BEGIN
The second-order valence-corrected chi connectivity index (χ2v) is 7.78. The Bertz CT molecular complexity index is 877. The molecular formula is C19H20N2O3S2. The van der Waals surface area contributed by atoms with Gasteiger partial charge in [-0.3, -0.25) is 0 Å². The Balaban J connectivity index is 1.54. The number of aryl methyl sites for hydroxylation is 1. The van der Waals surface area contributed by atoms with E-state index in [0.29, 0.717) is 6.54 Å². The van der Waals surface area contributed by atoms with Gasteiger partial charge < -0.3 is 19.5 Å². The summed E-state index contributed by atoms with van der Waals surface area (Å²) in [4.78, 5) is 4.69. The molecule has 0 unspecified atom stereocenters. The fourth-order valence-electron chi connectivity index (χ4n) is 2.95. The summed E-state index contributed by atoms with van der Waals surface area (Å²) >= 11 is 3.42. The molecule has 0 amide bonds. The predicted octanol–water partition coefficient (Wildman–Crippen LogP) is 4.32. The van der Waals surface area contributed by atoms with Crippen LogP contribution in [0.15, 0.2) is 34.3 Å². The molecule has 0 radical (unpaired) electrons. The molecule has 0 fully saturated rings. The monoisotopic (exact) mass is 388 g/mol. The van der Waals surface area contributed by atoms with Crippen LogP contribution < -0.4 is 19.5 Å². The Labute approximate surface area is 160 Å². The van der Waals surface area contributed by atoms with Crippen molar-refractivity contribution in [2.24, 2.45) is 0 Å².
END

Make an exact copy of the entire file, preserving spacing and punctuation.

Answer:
The second-order valence-corrected chi connectivity index (χ2v) is 7.78. The Bertz CT molecular complexity index is 877. The molecular formula is C19H20N2O3S2. The van der Waals surface area contributed by atoms with Gasteiger partial charge in [-0.3, -0.25) is 0 Å². The Balaban J connectivity index is 1.54. The number of aryl methyl sites for hydroxylation is 1. The van der Waals surface area contributed by atoms with E-state index in [0.29, 0.717) is 6.54 Å². The van der Waals surface area contributed by atoms with Gasteiger partial charge < -0.3 is 19.5 Å². The summed E-state index contributed by atoms with van der Waals surface area (Å²) in [4.78, 5) is 4.69. The molecule has 0 unspecified atom stereocenters. The fourth-order valence-electron chi connectivity index (χ4n) is 2.95. The summed E-state index contributed by atoms with van der Waals surface area (Å²) >= 11 is 3.42. The molecule has 0 amide bonds. The predicted octanol–water partition coefficient (Wildman–Crippen LogP) is 4.32. The van der Waals surface area contributed by atoms with Crippen LogP contribution in [0.15, 0.2) is 34.3 Å². The molecule has 0 radical (unpaired) electrons. The molecule has 0 fully saturated rings. The monoisotopic (exact) mass is 388 g/mol. The van der Waals surface area contributed by atoms with Crippen LogP contribution < -0.4 is 19.5 Å². The Labute approximate surface area is 160 Å². The van der Waals surface area contributed by atoms with Crippen molar-refractivity contribution in [2.24, 2.45) is 0 Å².